Warren told me, ‘You’re down at the bottom of the ocean. You can’t go anywhere but up.’”
Six months later, life did get better when Ed was hired by the Fay-West Tribune. It was during the next nearly 20 years he spent there that he captured his famous fire rescue photo and was named bureau chief. It didn’t come easy.
A Learning Experience
“I didn’t care for the writing end of it. I pushed myself every day to have a story. There was a lot of pressure. Bob Broderick moved back over and became my boss. He was very kind to me. I was very fortunate to work with him.
It was a learning experience. I covered meetings because I had to. Sometimes you have to do a job you don’t like and continue with it until something comes along.”
A more enjoyable opportunity did come along when Ed took a photography position with the Herald Standard newspaper and finished his career as its chief photographer.
“You make decisions in life and you hope you make the right decision. It’s a gut feeling this is what you have to do,” he said.
Through the Lens
Now retired, the award-winning photographer shares his work in classrooms and with organizations. In 2012, his photography was exhibited at the Fayette County Library as its Artist of the Month.
Among his portfolio are these Tribune-Review photographs of model, TV personality and New York City restaurant entrepreneur B. Smith, who grew up in the small nearby town of Everson, PA; Jessica, a young girl afflicted with Progeria, a progressive genetic disorder that causes children to age rapidly; and the wagon train heading through fog on its National Road journey.
Reflections of Life
On his own new journey now, Ed and his wife, Susan, spend time in Florida every winter where they have family, including two of his three children and friends.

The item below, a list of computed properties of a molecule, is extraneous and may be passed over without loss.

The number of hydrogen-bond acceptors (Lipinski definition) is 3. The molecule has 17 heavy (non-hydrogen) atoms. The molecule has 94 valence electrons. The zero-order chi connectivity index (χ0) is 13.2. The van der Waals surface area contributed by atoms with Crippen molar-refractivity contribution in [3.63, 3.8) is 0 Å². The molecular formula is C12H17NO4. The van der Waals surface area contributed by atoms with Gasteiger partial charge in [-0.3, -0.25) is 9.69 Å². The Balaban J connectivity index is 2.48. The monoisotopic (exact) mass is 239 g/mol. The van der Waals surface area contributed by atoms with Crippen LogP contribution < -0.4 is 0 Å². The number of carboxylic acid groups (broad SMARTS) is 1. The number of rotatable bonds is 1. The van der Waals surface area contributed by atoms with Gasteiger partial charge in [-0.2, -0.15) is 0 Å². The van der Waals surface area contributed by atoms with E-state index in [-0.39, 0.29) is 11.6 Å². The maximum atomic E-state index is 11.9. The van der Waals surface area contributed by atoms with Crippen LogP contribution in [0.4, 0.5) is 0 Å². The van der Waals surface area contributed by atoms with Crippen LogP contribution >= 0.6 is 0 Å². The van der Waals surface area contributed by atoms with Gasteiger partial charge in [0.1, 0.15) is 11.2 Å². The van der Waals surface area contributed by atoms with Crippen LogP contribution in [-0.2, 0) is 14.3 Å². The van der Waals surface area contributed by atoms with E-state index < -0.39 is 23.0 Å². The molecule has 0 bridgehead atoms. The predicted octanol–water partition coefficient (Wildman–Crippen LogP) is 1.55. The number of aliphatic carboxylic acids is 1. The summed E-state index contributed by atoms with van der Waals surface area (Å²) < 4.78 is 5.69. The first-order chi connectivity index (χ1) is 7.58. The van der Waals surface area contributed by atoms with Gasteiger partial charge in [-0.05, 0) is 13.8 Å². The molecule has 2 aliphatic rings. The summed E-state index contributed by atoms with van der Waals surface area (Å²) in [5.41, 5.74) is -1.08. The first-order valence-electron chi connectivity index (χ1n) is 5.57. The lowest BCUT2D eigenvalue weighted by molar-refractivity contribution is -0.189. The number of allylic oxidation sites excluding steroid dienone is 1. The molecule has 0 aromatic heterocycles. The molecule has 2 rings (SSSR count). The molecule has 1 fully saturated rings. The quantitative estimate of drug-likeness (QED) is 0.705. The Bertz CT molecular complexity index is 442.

“I walk three miles a day on the beach and reflect on a lot of things in my life; photos I’ve done; people I’ve met; stories I wrote. I met so many different people from all walks of life and put their stories into words and photos.”
His Life Story
Ed said he is grateful to the people, including Bob Broderick, Ken Bolden, Warren Leeder, and his good friend, Charlie Rosendale, who encouraged him and helped him along the way.
He commented, “Charlie was dealing with cancer for 13 years and never missed a day of work. Before he passed away in 2003, I was taking him to therapy and doctor’s appointments at Cleveland Clinic. It was an inspiration to see how he fought that dreaded disease.”
“Life has been a roller coaster ride with ups and downs. I’ve been broke and down at my lowest point, but I always tried to pull myself back up. I’ve been very fortunate to have people touch my life. They have inspired me.”
And he has paid it forward. “I have gotten great satisfaction out of helping young people search out careers in newspaper and photography,” he said.
Colored My World
After his mother, Matilda, passed away this past fall, Ed discovered a box she tucked away in her closet. It included his baby book of pictures that he never knew existed. His parent’s wedding book with cards still inside. And thousands of photo negatives from his career.
Sorting through them, he remarked, “They’ve colored my world with appreciation. I am blessed.
Life is good.”